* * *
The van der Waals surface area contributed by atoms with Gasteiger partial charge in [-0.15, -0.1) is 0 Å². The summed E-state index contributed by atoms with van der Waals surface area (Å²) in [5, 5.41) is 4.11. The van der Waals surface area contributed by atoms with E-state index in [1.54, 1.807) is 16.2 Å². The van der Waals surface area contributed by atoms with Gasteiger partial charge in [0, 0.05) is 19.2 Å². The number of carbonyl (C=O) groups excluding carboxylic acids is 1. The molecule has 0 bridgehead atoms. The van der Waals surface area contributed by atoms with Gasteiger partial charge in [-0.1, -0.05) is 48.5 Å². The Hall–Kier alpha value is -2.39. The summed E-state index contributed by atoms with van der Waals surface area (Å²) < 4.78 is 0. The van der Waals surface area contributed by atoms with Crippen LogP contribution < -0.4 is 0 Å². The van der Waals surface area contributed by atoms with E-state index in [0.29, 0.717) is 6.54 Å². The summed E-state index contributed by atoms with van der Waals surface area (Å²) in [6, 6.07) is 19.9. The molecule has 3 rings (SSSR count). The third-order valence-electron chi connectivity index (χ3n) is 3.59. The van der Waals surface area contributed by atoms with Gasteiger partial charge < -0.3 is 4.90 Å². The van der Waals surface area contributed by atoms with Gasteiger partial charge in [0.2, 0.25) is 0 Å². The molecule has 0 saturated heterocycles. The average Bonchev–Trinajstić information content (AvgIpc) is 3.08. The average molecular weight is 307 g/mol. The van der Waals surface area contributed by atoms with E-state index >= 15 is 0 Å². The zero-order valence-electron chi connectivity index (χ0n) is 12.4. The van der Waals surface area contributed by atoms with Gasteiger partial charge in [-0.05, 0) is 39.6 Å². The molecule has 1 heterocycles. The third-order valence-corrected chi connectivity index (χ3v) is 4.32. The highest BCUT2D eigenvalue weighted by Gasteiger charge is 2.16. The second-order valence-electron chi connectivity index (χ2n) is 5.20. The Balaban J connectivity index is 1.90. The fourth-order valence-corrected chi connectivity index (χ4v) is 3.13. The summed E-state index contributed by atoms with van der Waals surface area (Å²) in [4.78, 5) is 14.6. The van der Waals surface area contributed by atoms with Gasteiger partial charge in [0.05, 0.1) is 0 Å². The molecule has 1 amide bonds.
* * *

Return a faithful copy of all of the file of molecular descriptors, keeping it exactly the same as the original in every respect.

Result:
The van der Waals surface area contributed by atoms with Gasteiger partial charge in [-0.15, -0.1) is 0 Å². The summed E-state index contributed by atoms with van der Waals surface area (Å²) in [5, 5.41) is 4.11. The van der Waals surface area contributed by atoms with E-state index in [1.54, 1.807) is 16.2 Å². The van der Waals surface area contributed by atoms with Gasteiger partial charge in [0, 0.05) is 19.2 Å². The number of carbonyl (C=O) groups excluding carboxylic acids is 1. The molecule has 0 bridgehead atoms. The van der Waals surface area contributed by atoms with Gasteiger partial charge in [-0.1, -0.05) is 48.5 Å². The Hall–Kier alpha value is -2.39. The summed E-state index contributed by atoms with van der Waals surface area (Å²) < 4.78 is 0. The van der Waals surface area contributed by atoms with Crippen LogP contribution < -0.4 is 0 Å². The van der Waals surface area contributed by atoms with E-state index in [0.29, 0.717) is 6.54 Å². The summed E-state index contributed by atoms with van der Waals surface area (Å²) in [6, 6.07) is 19.9. The molecule has 3 rings (SSSR count). The third-order valence-electron chi connectivity index (χ3n) is 3.59. The van der Waals surface area contributed by atoms with Gasteiger partial charge < -0.3 is 4.90 Å². The van der Waals surface area contributed by atoms with Gasteiger partial charge in [0.2, 0.25) is 0 Å². The molecule has 0 saturated heterocycles. The average Bonchev–Trinajstić information content (AvgIpc) is 3.08. The average molecular weight is 307 g/mol. The van der Waals surface area contributed by atoms with E-state index >= 15 is 0 Å². The zero-order valence-electron chi connectivity index (χ0n) is 12.4. The van der Waals surface area contributed by atoms with Gasteiger partial charge in [-0.05, 0) is 39.6 Å². The molecule has 1 heterocycles. The third-order valence-corrected chi connectivity index (χ3v) is 4.32. The highest BCUT2D eigenvalue weighted by Gasteiger charge is 2.16. The second-order valence-electron chi connectivity index (χ2n) is 5.20. The Balaban J connectivity index is 1.90. The fourth-order valence-corrected chi connectivity index (χ4v) is 3.13. The summed E-state index contributed by atoms with van der Waals surface area (Å²) in [4.78, 5) is 14.6. The van der Waals surface area contributed by atoms with Gasteiger partial charge in [0.05, 0.1) is 0 Å². The molecule has 1 amide bonds.